It's sad to hear of the passing of Otis Rush; he was truly one of the last of a very special breed. It's a tragedy that Otis was unable to play guitar for the past 15 years due to a stroke, as he was one of the greatest electric blues guitarists in history.
(originally posted on 3/13/2013)
After the city laid out the foundation of electric blues in the late '50's thru the 1950's, Chicago blues of the 1960's turned into a whole new thing. Influenced by the budding soul music scene, the so-called "West Side" sound of Magic Sam and Buddy Guy introduced a new type of intensity and a hard swinging rhythm into a reverb drenched stew that was unique, propulsive and (in this writers opinion) the last gasp for the sound before it veered into cliche after cliche.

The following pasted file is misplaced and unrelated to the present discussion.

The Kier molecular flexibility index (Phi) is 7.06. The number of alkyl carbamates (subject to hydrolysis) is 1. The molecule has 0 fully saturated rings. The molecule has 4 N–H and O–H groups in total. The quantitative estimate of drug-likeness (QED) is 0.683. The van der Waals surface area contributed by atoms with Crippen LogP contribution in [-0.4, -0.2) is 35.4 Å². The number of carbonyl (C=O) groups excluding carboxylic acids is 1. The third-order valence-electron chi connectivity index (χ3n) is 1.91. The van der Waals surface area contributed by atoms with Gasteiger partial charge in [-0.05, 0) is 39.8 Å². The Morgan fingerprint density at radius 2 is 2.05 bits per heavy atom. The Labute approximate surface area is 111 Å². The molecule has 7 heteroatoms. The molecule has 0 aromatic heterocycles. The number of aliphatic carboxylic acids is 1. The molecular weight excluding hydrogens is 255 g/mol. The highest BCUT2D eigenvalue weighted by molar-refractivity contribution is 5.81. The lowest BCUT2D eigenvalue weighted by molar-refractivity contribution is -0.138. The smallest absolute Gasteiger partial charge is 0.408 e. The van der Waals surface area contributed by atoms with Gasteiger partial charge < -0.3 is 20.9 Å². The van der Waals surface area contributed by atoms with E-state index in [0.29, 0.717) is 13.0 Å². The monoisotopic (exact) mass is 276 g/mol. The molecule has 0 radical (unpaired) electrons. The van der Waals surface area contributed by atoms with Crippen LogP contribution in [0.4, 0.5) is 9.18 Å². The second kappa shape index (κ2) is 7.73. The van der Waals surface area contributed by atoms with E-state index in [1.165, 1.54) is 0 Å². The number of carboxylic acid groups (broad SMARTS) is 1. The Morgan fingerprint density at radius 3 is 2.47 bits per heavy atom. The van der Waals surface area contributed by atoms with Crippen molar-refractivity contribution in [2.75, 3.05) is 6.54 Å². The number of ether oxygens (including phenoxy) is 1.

Otis Rush was only 27 at the time of this recording, but his career at the time had slid into a nadir after several r&b hits starting in 1956.
While it's merely speculation on my part based in no small part by my love of where the music "went" during this era, I honestly believe that these great Chicago musicians realized that in order to appeal to a younger generation it was crucial to modernize their sound, and the result was a sophistication in the music that is heard brilliantly on this side (just LISTEN to what the organ does throughout the track, not to mention the horns). If Otis' "Oh Baby's" (especially the one heard at :32) doesn't send a shiver down your spine, you may have landed at the wrong place by mistake.
OTIS RUSH - HOMEWORK